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Guns and Groceries


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Some of the world's most celebrated discoveries occur through sheer providential chance. Fleming had his petri dish. Vincente Arriaga had a box of Tuna Helper. Arriaga, a grocery clerk on the west side, was stocking shelves last week when a robber shot him in the chest. The bullet hit the Tuna Helper he was holding and Arriaga suffered only a small flesh wound, proving what consumers had previously only suspected.

Detective William Facchini credits the bullet itself--a .22 short, "just about the weakest bullet you can get"--and its path through the box. "It struck the corner of the box of Tuna Helper, which is, you know, where the folds of the box are, the strongest part of the box," he explains. "It went through the foil and the noodles and went through the other corner, and it deformed the bullet enough and took the velocity off enough that when it struck [Arriaga] in the sternum it just lodged in the sternum, and what could've been a mortal wound, he was just treated and released."

"This is one lucky guy," Facchini adds. "It's the first time I've heard of a grocery product saving somebody's life." Arriaga had stumbled on a lifesaver, albeit one that may never surpass penicillin.

With grocery stores the frequent targets of robberies, today's health-conscious consumer should know what to pluck off the shelves when bullets start flying. To that end, the experts at Safariland Limited, Inc., which calls itself one of the largest manufacturers of body armor in the world, gamely advised on the bullet-stopping abilities of various foodstuffs. Karri Armstrong, marketing projects manager for the body armor division, consulted her research-and-development department to arrive at the above conclusions.

Product: Tuna Helper

Quantity Required: 1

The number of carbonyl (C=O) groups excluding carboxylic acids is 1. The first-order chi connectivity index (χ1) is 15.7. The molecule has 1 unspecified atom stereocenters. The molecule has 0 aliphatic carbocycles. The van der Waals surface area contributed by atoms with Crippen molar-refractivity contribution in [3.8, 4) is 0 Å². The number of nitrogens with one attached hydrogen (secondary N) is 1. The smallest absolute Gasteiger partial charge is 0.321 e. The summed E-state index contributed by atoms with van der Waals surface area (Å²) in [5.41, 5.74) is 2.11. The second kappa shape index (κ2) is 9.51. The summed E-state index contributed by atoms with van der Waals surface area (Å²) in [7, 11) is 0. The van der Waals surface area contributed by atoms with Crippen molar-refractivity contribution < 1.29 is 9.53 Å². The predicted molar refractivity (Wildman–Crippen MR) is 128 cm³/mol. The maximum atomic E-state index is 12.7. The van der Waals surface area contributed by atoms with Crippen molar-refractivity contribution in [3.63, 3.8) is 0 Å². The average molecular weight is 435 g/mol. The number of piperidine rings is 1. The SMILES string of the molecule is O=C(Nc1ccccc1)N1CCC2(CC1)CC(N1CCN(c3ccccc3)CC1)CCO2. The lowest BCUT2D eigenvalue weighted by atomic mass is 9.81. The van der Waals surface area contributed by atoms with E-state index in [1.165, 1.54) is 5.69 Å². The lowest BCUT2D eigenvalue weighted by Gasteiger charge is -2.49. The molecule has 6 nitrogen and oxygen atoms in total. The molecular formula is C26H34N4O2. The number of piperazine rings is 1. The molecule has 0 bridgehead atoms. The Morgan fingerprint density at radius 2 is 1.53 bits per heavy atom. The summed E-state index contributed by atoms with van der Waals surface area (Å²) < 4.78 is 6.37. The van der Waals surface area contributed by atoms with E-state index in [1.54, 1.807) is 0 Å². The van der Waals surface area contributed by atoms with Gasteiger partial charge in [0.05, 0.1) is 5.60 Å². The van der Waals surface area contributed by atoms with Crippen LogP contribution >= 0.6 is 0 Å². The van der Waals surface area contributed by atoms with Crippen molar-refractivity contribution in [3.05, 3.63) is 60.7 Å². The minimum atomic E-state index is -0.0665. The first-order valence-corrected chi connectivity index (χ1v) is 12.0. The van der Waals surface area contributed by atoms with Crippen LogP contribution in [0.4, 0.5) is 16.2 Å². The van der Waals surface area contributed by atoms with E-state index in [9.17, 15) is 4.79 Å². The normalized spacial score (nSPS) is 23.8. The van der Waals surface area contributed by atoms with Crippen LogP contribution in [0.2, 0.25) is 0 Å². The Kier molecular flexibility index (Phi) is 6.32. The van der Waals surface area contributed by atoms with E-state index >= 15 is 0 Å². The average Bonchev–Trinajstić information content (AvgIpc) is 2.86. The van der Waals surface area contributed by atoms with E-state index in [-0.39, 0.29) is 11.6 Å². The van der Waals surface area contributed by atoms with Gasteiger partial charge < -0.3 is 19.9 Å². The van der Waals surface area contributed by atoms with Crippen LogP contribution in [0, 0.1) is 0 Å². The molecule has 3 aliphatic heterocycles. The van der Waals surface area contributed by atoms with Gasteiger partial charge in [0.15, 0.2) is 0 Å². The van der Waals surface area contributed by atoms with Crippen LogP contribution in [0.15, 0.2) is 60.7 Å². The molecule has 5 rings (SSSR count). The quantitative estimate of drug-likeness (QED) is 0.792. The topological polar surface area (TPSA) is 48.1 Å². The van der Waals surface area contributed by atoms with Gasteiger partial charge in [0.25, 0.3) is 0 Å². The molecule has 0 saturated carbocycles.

Theory: None. "Body armor's made of highly technical fibers, and I don't know what Tuna Helper's made of."

Product: Frozen Turkey

Quantity Required: 1

Theory: "One frozen turkey, held the correct way, not wih the orifices showing, but held perpendicular--it would stop a .22 with no problem. A frozen turkey is pretty tough."

Product: Pumpkins

Quantity Required: 3-4

Theory: "Twenty pounds apiece, if the bullet's going straight down the middle of a line of pumpkins."

Product: Gallon Jugs of Milk

Quantity Required: 2-3

Theory: "Probably two to three gallons of milk, the same way as the pumpkins. It's a .22 short, and in liquid that has a tendency to mushroom, so it would slow it down even more. So three gallons of milk you'd be safe, or strap that turkey to your front and you've got a vest."

Product: Bread

Quantity Required: Truckload

Theory: "Bread's pretty soft, it would slow it down."

Product: Twinkies

Quantity Required: infinite number

Theory: "The fact that they have a shelf life of three years, I don't know if they'd be a lifesaver. They'd clog your arteries before they'd stop a bullet...It would have to be an infinite number."

Art accompanying story in printed newspaper (not available in this archive): illustration/Tony Griff.

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